On 15 November 2004, Deputy Director of Operations (DDO) Stephen R. Kappes and Associate Deputy Director of Operations Michael Sulick resigned from the CIA. According to "intelligence officials," the resignations came "after days of clashes with advisers" to DCI Porter J. Goss. "[A] covert officer who runs the agency's Counterterrorism Center" has been selected by Goss to become the new DDO. Officials "declined to name the officer, a former chief of American espionage operations in Latin America, because he is still under cover."


Jehl, Douglas. "C.I.A. Disputes Accusations that Its Prewar Conclusions on Iraq Arms Were Flawed." New York Times, 25 Oct. 2003. []

The CIA "responded angrily" on 24 October 2003 "to new Congressional criticism of its handling of prewar intelligence about Iraq's suspected illicit weapons program. At a briefing at C.I.A. headquarters, four senior intelligence officials said that a top-secret internal review now underway had found no evidence of faulty work."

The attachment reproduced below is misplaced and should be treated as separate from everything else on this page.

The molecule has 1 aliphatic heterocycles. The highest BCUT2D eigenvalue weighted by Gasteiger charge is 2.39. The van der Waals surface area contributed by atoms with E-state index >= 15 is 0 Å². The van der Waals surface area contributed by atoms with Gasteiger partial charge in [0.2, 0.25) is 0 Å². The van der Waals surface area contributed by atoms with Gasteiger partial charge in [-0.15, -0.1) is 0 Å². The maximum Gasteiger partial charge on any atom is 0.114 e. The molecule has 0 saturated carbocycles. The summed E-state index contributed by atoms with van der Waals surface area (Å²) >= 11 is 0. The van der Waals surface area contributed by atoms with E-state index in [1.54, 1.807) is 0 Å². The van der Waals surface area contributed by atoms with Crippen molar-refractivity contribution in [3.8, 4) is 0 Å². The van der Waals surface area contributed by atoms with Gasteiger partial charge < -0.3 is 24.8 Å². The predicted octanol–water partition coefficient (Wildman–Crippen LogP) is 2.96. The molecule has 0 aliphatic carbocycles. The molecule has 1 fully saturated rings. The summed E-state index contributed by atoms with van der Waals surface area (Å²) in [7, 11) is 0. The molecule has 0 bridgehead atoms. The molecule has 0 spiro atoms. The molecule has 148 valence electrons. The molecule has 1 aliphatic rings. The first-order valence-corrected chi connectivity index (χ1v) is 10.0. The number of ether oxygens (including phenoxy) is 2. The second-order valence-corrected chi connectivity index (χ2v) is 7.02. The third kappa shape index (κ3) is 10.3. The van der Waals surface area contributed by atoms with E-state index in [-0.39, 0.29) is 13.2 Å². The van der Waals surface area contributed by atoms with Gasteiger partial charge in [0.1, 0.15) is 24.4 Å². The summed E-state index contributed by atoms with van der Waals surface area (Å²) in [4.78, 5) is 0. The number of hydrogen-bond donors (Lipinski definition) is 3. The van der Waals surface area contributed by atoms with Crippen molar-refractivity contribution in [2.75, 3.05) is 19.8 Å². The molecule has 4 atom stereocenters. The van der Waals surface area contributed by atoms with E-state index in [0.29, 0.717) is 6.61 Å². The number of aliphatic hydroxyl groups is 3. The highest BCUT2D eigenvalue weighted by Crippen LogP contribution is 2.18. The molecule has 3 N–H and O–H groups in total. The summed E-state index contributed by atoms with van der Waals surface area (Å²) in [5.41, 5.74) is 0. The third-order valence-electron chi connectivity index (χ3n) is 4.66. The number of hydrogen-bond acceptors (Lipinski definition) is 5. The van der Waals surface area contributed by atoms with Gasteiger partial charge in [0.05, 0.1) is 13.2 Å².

Jehl, Douglas. "C.I.A. Is Reviewing Its Security Policy for Recruiting Translators." New York Times, 8 Jun. 2005. []

According to Congressional and intelligence officials, the CIA "is reviewing security procedures that have led the agency to turn away large numbers of Arabic-language linguists and other potential recruits with skills avidly sought by the agency since the attacks of 2001."


Jehl, Douglas. "C.I.A. Nominee Wary of Budget Cuts." New York Times, 3 Feb. 1993, A18.


Jehl, Douglas. "C.I.A. Report Finds Its Officials Failed in Pre-9/11 Efforts." New York Times, 7 Jan. 2005. []

According to current and former intelligence officials, "a near-final version of a report" by CIA Inspector General John Helgerson concludes that "officials who served at the highest levels of the agency should be held accountable for failing to allocate adequate resources to combating terrorism before the Sept. 11 attacks.... Among those most sharply criticized in the report, the officials said, are George J. Tenet, the former intelligence chief, and James L. Pavitt, the former deputy director of operations." See also, Dana Priest, "CIA Leaders Criticized on Pre-9/11 Actions," Washington Post, 8 Jan. 2005, A2.